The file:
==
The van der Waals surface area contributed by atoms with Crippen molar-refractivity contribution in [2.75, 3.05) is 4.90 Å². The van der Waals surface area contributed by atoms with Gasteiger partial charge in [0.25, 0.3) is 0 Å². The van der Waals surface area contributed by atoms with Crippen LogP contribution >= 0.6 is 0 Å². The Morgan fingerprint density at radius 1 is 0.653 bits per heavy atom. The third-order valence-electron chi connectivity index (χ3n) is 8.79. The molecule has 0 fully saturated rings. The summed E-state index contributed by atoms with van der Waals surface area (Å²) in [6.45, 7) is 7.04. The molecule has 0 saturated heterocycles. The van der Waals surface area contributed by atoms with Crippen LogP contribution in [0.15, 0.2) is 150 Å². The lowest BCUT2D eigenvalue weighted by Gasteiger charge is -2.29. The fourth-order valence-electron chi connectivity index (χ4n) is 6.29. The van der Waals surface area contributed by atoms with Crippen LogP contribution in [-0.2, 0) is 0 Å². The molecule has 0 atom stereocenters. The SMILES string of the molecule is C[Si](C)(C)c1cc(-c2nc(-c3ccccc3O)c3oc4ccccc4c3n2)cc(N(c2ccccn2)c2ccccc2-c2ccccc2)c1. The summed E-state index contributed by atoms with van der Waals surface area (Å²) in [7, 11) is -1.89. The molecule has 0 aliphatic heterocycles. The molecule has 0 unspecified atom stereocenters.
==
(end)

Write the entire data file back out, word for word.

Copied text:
The van der Waals surface area contributed by atoms with Crippen molar-refractivity contribution in [2.75, 3.05) is 4.90 Å². The van der Waals surface area contributed by atoms with Gasteiger partial charge in [0.25, 0.3) is 0 Å². The van der Waals surface area contributed by atoms with Crippen LogP contribution >= 0.6 is 0 Å². The Morgan fingerprint density at radius 1 is 0.653 bits per heavy atom. The third-order valence-electron chi connectivity index (χ3n) is 8.79. The molecule has 0 fully saturated rings. The summed E-state index contributed by atoms with van der Waals surface area (Å²) in [6.45, 7) is 7.04. The molecule has 0 saturated heterocycles. The van der Waals surface area contributed by atoms with Crippen LogP contribution in [0.15, 0.2) is 150 Å². The lowest BCUT2D eigenvalue weighted by Gasteiger charge is -2.29. The fourth-order valence-electron chi connectivity index (χ4n) is 6.29. The van der Waals surface area contributed by atoms with Crippen LogP contribution in [-0.2, 0) is 0 Å². The molecule has 0 atom stereocenters. The SMILES string of the molecule is C[Si](C)(C)c1cc(-c2nc(-c3ccccc3O)c3oc4ccccc4c3n2)cc(N(c2ccccn2)c2ccccc2-c2ccccc2)c1. The summed E-state index contributed by atoms with van der Waals surface area (Å²) in [7, 11) is -1.89. The molecule has 0 aliphatic heterocycles. The molecule has 0 unspecified atom stereocenters.